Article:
I do not know why some protestors hate the Virgin but there they go again, up in Oakland. From the author's website:
America Needs Fatima is protesting "Our Lady" print at the Oakland Museum of California. They have received thousands of emails requesting to remove the print from the exhibition Contemporary Coda. They have also planned a protest on May 21 at the museum. Please send them an email of support, and cc me at email@example.com.
America Needs Fatima is also protesting the Our Lady of Controversy: Alma Lopez's "Irreverent Apparition" edited by Alicia Gaspar de Alba and myself on amazon.com. They are writing horrible reviews. Please log on to amazon.com and write a review here.
Author Book signing at Ave50 Studio
Panelists sit aligned behind folding tabletops, backs to walls of Northwest Los Angeles’ Avenue 50 Studio. Christine Serna, sitting right, speaks first.
Alma López asks Serna questions and gets encyclopedically detailed answers echoing Serna’s published essay. Serna is a model in López's work. Serna autographs one page featuring her bicep tattoo'd with López's Sirena Guadalupe embrace. The image prefaces Serna's chapter 8 essay, "It's Not About The Virgins In My Life, It's About The Life In My Virgins."
Alma López defines a duality in fusing her chicana impressions with Mexico’s Virgen de Gualdalupe image.
Alma López tells the packed gallery she did not intend to brew controversy when she agreed to hang her photograph of a floral-bikini’d Virgen de Guadalupe floating above a bare-breasted angelita with butterfly wings. The house smiles delightedly learning the symbolism infused in the butterfly species involving lepidoptery, immigration, mimicry, regeneration, change.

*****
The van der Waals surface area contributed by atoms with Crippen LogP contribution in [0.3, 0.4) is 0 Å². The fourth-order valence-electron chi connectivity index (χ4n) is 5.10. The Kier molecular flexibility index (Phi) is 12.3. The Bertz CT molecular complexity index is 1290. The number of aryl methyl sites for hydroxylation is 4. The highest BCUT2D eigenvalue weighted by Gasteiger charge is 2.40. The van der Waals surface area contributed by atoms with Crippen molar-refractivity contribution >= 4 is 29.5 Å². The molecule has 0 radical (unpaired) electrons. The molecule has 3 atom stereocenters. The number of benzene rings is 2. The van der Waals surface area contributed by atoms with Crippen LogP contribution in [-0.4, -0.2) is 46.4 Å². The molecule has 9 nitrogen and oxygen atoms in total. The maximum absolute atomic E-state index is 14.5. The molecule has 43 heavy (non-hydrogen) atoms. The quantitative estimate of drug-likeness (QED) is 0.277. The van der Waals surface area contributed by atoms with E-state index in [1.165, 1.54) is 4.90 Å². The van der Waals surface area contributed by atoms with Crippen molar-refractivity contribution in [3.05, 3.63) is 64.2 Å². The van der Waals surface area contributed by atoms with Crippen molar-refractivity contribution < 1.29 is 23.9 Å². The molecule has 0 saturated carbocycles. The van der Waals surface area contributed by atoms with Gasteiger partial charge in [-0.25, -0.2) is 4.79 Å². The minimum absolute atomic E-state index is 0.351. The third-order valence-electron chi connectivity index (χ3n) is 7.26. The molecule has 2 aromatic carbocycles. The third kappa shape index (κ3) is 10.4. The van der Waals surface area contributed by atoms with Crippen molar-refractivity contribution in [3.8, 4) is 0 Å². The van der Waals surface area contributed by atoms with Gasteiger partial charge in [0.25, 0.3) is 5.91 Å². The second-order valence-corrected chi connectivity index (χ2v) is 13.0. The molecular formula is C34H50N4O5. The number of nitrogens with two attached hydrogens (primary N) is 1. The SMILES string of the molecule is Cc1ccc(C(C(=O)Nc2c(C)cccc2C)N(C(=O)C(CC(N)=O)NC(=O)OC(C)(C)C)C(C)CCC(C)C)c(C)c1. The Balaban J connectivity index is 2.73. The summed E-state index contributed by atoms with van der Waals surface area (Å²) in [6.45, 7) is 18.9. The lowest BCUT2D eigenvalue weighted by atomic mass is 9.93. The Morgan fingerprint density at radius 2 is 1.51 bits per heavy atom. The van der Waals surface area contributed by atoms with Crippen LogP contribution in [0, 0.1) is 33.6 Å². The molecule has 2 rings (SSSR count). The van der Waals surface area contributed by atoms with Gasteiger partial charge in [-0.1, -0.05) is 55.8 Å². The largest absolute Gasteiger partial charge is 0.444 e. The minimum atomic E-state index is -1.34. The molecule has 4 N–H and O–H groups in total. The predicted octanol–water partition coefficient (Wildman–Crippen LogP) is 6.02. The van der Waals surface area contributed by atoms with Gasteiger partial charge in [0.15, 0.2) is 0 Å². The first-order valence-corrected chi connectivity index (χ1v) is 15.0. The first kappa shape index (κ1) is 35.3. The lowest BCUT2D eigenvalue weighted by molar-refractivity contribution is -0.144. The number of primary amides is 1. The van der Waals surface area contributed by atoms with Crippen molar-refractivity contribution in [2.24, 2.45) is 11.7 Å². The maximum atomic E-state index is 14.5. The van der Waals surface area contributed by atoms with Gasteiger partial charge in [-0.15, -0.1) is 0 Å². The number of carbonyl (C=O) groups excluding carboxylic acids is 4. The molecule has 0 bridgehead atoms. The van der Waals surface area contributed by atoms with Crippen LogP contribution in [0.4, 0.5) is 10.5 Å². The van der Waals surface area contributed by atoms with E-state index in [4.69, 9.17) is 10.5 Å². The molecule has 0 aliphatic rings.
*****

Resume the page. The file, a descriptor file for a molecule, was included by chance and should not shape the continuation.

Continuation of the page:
Alicia Gaspar de Alba places López's Lupe in a context sweeping across time from the legendary cloak to a series of chicana images including López's. The DVD features three of the artists.
Lara Medina, professor of Chicana/o Studies at CSUN, and Avenue 50 Board Member, illustrates her discussion with an image from the evening's book.
New Mexico artist Pola López joins the discussion. Several artists in the house expressed their own experiences confirming those in tonight’s spotlight. The book is one of those confluences that match literature, art, conscience, and rhetoric to one another.
The signing line paced leisurely as each person enjoyed passing conversations with the panelists.
Gaspar de Alba signed and kept hash marks on a handwritten chart. Beautifully printed serigraphs, magnets, and books. Dozens of books. She confesses to losing count, relying on subtraction to calculate the pair's evening sales.
Buyer's remorse but your great fortune! The publisher sells the hardcover at a genuine bargain. Its gold-embossed Lupe on black weave makes an impressive presentation for a graduating student. The paperback is cutthroat priced, too. Contact the University of Texas Press to complain, or place an order.
posted by msedano | 12:01 AM
Manuel Ramos said...
Great edition of La Bloga, Michael. News and news and more news. Do you think Our Lady is the most condemned piece of Chicana art? And a memoir in less than 500 words! Nice.Plus some more beautiful poetry smashing SB1070. It has it all.
June 21, 2011 10:06:00 AM MDT
i'm unable to remember another work of chicana art getting even one condemnation, much less the thousands Lopez' work stimulated. There was the tagger who defaced 5 or 6 La Virgen images on public spaces a few years ago. I suspect that was not condemnation but possession of a spray can stupidity. how sad that c/s lost its magic powers.
June 21, 2011 11:33:00 AM MDT